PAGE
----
In order to find out what our world will look like in the not so distant future, Kevin Kelly questions what drives progress?
What is the origin of our progress?
There are several factors but chief among them is the invention of what we loosely call science. The ancient world accumulated many fabulous inventions [that] were distributed unevenly throughout the ancient world because each was discovered in a trial and error fashion, and the dissemination of their benefits was haphazard and unlikely. Geographical and cultural boundaries often prevented many innovations from spreading far.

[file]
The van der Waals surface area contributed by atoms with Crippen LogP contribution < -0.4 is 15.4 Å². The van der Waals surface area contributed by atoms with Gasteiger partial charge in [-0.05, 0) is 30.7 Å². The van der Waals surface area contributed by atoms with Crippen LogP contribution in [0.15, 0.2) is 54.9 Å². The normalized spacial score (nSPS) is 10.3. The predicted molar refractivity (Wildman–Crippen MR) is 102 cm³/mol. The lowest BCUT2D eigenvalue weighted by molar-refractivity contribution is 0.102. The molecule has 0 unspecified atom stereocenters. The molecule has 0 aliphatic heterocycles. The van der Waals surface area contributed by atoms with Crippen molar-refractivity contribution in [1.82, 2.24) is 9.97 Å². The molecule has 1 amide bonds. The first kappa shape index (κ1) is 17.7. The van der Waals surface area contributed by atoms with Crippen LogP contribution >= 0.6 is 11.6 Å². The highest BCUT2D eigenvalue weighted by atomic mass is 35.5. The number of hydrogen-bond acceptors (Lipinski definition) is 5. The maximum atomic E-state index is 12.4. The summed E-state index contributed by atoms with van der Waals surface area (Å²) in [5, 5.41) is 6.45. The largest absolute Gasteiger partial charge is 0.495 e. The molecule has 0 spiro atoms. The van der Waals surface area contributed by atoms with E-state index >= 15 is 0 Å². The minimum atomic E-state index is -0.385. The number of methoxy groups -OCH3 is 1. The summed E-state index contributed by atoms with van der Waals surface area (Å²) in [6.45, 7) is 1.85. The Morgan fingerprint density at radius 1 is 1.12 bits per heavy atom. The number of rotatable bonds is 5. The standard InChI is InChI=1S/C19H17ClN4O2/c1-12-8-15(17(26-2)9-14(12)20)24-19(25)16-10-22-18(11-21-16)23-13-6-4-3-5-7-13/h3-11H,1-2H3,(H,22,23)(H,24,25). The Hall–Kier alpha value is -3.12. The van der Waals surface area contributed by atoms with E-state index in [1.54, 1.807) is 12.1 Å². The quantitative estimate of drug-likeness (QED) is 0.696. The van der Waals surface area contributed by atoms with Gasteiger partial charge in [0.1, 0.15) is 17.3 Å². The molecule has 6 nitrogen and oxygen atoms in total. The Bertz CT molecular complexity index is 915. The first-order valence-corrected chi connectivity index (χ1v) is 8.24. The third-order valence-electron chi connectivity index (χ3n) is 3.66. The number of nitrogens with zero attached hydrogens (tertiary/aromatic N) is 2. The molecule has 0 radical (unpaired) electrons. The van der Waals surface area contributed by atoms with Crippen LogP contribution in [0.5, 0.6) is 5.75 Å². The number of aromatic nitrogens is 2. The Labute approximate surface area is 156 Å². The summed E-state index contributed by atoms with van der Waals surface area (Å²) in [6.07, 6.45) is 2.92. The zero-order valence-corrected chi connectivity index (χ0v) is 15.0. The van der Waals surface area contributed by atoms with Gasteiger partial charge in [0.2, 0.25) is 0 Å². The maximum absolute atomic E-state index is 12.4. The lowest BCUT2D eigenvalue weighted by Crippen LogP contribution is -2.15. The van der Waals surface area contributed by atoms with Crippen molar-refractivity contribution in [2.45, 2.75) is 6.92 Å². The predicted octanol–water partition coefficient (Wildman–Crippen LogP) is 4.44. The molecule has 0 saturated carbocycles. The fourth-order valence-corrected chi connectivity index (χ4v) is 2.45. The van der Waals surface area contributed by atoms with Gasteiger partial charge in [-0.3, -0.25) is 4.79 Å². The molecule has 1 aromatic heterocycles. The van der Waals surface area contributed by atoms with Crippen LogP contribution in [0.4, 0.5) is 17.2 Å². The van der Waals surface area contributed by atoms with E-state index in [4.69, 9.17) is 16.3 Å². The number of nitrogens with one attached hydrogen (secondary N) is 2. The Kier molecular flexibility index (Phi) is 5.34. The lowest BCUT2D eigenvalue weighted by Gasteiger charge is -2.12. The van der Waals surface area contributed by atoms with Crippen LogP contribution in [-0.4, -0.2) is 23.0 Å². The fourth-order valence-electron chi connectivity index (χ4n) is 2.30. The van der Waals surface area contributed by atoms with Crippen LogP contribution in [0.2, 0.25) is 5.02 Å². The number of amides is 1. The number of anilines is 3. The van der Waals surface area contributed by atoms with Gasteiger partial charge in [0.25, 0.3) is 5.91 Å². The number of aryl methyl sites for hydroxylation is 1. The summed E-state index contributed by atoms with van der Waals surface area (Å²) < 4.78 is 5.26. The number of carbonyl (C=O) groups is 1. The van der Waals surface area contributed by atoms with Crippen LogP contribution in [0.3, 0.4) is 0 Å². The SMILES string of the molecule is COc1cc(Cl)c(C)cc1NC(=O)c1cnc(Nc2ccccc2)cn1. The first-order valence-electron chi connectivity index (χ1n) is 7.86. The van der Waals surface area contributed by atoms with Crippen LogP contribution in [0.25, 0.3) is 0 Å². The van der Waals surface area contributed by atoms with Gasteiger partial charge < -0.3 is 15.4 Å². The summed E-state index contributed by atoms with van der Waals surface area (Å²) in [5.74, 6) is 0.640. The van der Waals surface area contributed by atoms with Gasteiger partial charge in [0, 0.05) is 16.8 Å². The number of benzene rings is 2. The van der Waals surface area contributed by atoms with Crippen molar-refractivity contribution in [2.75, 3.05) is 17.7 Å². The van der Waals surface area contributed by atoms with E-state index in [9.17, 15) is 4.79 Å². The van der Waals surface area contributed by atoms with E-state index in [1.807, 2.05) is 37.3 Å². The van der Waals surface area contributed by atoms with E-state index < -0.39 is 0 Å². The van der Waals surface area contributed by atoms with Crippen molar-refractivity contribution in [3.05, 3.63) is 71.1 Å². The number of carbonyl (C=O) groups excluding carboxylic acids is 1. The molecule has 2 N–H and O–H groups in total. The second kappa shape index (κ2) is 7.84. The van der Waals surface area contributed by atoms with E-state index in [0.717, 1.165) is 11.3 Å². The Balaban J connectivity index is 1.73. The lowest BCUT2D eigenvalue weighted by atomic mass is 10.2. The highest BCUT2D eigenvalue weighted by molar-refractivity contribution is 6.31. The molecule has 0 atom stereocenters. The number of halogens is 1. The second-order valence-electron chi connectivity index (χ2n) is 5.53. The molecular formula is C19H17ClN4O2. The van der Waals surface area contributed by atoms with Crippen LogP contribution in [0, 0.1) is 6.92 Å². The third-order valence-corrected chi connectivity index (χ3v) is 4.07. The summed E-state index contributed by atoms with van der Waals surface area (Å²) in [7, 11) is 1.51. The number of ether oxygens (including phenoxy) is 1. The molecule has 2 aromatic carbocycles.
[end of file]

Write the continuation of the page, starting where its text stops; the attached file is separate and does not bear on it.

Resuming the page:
Science entails not only the canonical process of observation and experiment, but also the systematic accumulation of what worked and why. A large system of peer-review journals, science societies, and reference libraries was more essential to the uplifting influence of science than was the notion of a predictive hypothesis. By systematically recording the evidence for beliefs, and investigating the reasons for why things worked, and then carefully distributing proven innovations, science quickly became the best tool for making new things the world had ever seen. Science was in fact a superior method for a culture to learn. It beat the best trail and error approach of the past.